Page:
How many riffles are needed to shuffle a deck?
It fascinates me because 52! is such a large number. Here it is in full 8.0658* 10^67 or 80,658,175,170,943,878,571,660, 636,856,403,766,975,289,505,440,883, 277,824,000,000,000,000. That is the possible number of ways of shuffling a pack of cards.
It means that when you shuffle a deck of cards, it’s possible that you are the first person on Earth to ever get that particular arrangement. It’s the kind of fact that amazes me. Another one is that it takes a very long time for particles emitted from the centre of the sun to reach the surface and blast into space. On the order of many many years. (Thousands of years!)
Playing cards have only been around maybe 500 years as we know it (52 card deck) though date back to 9th century China for their invention. If there had been a billion shuffles each day during that 500 years, that’s only 1.8 x 10^14 shuffles. That is a minuscule fraction of the possible number of arrangements so the chances are that any shuffled arrangement is new is pretty high.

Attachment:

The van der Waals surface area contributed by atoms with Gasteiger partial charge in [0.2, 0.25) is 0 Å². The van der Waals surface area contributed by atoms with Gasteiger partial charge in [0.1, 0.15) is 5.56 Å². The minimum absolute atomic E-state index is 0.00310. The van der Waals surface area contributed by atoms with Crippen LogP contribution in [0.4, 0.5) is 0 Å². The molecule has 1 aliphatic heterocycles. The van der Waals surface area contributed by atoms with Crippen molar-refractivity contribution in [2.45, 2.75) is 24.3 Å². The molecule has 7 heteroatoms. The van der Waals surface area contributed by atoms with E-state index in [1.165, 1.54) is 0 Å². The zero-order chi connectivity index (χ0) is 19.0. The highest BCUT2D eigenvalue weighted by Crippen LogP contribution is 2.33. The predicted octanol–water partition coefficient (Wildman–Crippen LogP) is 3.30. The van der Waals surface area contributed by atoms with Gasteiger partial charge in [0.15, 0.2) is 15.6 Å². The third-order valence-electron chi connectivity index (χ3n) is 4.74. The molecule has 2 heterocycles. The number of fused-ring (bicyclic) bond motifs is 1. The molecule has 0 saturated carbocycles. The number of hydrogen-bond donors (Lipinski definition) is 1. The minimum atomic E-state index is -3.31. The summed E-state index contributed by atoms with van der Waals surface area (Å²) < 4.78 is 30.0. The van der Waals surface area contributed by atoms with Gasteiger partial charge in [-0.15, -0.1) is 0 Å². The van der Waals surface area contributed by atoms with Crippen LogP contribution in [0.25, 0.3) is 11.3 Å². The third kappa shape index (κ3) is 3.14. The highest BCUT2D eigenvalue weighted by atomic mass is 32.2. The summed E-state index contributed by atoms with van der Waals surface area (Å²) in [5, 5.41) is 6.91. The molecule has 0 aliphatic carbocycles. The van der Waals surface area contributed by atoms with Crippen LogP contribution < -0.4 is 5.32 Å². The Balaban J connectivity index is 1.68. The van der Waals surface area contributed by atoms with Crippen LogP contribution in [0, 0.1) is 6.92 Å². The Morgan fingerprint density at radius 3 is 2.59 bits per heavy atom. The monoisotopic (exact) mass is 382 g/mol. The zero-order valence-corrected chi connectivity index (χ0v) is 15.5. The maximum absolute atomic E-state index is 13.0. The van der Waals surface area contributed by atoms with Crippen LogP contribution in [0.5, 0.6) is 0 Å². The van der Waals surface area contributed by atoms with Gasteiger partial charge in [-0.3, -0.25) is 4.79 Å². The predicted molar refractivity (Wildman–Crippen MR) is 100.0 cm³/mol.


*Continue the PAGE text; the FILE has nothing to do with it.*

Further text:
It’s accepted that seven is the number of riffles needed to perfectly shuffle a pack of cards. A riffle is where you split the deck in two and then merge the two halves back into one deck as in the photo I took.
I proved this once by writing a program to simulate riffles and looking how far cards have moved after seven. In fact a card at the top of the deck moved to the bottom after only six riffles. I’ll try and write that in C and will publish it here in a day or two.
Other shuffling techniques like smooshing (spreading out all the cards on the table with their backs face up and then pushing them together) are nowhere near as efficient. It’s estimated it can take thousands of smooshes to properly shuffle a pack. It’s not easy to simulate, though one of these days I’ll have a go and see if I can come up with a more accurate estimation.